by Susan Patterson
Most vegetables are high-light plants because they have to produce food.
Sunlight is what helps them in food production process or photosynthesis. Unless they get sufficient time in the sun, they cannot make enough food for themselves and for us. However, there are a number of shade tolerant vegetables.
Leafy vegetables and herbs are at the top of the list because their food production as well as storage happens right there on the leaves. Here are some:
Commonly called Chinese cabbage, this vegetable does not grow any cabbage heads, but have an open-leaved structure consisting of large, green leaves borne on long, spoon-shaped leaf stalks.
Chives do equally well in the sun and in partial shade, although you will see fewer flowers in the clumps growing in shade.
That’s not a bad thing altogether since too many flowers and the seed heads that follow can result in chives popping up all over the garden. It is better to start chives from divisions, rather than seeds, when you grow it in the shade.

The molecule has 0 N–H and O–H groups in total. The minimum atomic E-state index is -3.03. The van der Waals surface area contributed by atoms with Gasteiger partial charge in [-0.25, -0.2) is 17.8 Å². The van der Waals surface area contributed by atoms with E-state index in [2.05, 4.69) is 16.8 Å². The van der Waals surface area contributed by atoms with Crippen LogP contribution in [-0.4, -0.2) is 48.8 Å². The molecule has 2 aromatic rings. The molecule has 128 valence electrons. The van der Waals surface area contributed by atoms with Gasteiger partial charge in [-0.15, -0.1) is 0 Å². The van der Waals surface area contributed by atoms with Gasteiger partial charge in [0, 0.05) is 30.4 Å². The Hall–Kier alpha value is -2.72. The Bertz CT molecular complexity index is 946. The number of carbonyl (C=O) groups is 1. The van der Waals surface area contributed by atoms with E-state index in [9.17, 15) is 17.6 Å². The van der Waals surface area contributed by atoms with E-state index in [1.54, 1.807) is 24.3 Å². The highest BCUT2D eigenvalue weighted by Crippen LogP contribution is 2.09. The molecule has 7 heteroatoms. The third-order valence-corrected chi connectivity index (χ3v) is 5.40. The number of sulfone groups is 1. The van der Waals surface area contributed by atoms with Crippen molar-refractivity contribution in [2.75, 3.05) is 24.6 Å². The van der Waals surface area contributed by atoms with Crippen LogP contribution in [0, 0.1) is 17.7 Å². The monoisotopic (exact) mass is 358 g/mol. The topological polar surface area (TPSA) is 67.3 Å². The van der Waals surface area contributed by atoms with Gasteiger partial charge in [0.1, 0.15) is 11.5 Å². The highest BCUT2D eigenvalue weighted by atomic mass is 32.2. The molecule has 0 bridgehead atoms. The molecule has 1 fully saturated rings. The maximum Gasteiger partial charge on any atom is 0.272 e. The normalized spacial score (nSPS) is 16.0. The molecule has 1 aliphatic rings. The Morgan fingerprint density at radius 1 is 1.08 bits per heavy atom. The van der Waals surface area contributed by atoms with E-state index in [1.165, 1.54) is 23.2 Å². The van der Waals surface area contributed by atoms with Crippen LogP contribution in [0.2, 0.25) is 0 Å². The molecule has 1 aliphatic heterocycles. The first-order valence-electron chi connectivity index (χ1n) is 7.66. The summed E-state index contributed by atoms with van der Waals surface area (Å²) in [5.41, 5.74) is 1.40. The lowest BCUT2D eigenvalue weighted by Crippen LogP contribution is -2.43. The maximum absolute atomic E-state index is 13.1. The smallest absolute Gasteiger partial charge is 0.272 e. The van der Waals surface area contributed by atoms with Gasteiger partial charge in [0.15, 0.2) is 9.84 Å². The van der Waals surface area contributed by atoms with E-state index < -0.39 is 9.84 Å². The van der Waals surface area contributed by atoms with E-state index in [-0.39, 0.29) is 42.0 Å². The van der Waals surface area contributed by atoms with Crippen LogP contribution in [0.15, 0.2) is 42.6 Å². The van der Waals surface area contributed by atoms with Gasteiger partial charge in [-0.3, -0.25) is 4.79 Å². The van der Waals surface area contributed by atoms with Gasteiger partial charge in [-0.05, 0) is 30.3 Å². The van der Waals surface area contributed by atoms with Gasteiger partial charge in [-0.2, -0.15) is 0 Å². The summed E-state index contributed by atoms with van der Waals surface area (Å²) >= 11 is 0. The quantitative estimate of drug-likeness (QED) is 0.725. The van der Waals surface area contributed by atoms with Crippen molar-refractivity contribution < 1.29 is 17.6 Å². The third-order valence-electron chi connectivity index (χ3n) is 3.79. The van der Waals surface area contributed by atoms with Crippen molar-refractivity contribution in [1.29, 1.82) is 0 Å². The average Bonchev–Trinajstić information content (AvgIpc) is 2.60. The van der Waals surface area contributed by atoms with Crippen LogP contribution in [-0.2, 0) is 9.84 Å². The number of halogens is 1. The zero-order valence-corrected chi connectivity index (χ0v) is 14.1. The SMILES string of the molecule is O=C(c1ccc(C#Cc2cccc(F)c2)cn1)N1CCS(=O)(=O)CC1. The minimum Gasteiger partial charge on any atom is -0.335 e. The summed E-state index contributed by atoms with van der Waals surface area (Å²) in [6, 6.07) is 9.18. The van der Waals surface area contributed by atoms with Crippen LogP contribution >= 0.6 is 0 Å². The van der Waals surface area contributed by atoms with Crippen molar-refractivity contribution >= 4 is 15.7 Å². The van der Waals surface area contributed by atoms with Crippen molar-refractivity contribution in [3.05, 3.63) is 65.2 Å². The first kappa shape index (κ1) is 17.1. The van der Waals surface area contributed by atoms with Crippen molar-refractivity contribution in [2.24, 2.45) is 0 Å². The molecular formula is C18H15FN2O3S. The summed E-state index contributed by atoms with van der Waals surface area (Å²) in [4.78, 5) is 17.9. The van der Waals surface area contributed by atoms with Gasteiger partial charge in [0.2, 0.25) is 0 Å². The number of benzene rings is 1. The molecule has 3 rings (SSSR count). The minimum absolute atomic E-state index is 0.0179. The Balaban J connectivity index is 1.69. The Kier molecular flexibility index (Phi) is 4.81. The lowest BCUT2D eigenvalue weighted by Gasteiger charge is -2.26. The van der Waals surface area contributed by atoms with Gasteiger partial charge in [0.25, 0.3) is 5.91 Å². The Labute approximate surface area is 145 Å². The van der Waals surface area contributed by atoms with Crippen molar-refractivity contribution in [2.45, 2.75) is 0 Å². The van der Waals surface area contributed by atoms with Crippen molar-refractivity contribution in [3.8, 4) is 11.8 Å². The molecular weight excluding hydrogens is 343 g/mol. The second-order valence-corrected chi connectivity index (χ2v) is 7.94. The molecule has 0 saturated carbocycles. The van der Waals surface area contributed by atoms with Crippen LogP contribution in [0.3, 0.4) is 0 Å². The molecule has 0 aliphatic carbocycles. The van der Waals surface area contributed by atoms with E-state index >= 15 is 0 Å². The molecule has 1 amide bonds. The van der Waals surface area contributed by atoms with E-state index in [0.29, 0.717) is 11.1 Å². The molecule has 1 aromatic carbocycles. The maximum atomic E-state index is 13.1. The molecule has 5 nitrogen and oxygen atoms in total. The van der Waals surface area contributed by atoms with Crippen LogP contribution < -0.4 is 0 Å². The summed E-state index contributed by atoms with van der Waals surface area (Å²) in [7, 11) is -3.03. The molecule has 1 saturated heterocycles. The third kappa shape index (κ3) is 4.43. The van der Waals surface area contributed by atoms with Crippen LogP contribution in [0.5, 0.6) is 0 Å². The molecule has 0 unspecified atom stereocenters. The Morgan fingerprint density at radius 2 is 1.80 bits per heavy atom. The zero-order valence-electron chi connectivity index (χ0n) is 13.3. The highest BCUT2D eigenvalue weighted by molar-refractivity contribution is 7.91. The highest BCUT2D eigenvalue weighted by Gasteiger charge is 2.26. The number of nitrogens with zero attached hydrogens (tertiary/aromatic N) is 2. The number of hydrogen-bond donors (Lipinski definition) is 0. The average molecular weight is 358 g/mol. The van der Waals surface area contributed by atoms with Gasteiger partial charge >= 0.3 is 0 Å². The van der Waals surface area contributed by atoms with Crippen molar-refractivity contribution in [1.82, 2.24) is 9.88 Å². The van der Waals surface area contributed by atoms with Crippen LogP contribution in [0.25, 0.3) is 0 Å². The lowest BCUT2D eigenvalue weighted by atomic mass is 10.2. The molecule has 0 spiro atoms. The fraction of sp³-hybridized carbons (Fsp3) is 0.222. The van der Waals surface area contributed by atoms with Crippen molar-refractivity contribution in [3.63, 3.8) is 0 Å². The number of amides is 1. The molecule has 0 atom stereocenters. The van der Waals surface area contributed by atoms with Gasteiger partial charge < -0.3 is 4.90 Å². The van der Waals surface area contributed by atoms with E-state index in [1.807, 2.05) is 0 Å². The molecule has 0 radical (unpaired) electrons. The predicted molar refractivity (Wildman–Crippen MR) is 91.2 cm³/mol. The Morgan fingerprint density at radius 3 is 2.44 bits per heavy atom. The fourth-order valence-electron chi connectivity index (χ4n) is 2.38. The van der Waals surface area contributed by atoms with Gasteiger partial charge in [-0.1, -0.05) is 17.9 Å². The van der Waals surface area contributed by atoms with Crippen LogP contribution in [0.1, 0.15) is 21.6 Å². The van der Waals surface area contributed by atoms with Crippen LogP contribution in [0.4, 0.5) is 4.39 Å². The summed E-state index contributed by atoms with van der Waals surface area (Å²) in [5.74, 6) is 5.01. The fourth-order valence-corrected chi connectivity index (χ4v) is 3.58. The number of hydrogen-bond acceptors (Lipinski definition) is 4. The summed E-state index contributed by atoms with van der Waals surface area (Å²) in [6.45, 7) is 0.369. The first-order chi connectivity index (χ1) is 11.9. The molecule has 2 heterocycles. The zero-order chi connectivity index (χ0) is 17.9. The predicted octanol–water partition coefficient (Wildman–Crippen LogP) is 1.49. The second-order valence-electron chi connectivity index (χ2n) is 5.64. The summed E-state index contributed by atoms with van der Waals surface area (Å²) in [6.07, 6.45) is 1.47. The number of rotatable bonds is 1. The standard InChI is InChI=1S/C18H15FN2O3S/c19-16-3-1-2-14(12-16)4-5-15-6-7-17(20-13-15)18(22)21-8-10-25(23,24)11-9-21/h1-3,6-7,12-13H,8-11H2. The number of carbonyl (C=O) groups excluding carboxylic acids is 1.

Minimum sun – 3 hours
Lettuce loves it when it is really cool. Slightly shady conditions are better for keeping the delicate lettuce leaves crisp and sweet.
If you have open leaved varieties, harvest the lower leaves to extend the harvest.
Plant the head-forming varieties every two weeks for a continuous supply.
Sufficient water and cooler temperatures in the shade would prevent the plants from bolting in the summer heat.
Minimum sun- 3-4 hours
Spinach is quite happy growing in the shade most of the day, especially in the afternoon.
This green is usually grown in two separate seasons, spring and fall, because it doesn’t do well in summer heat. But in partial shade, and with sufficient water to keep it from wilting, a small patch of spinach can provide plenty of greens all through the growing season.
Just pick the leaves as they enlarge; this promotes the growth of more new leaves from the center of the tuft and prevents the plant from bolting.
Minimum sun – 3-4 hours
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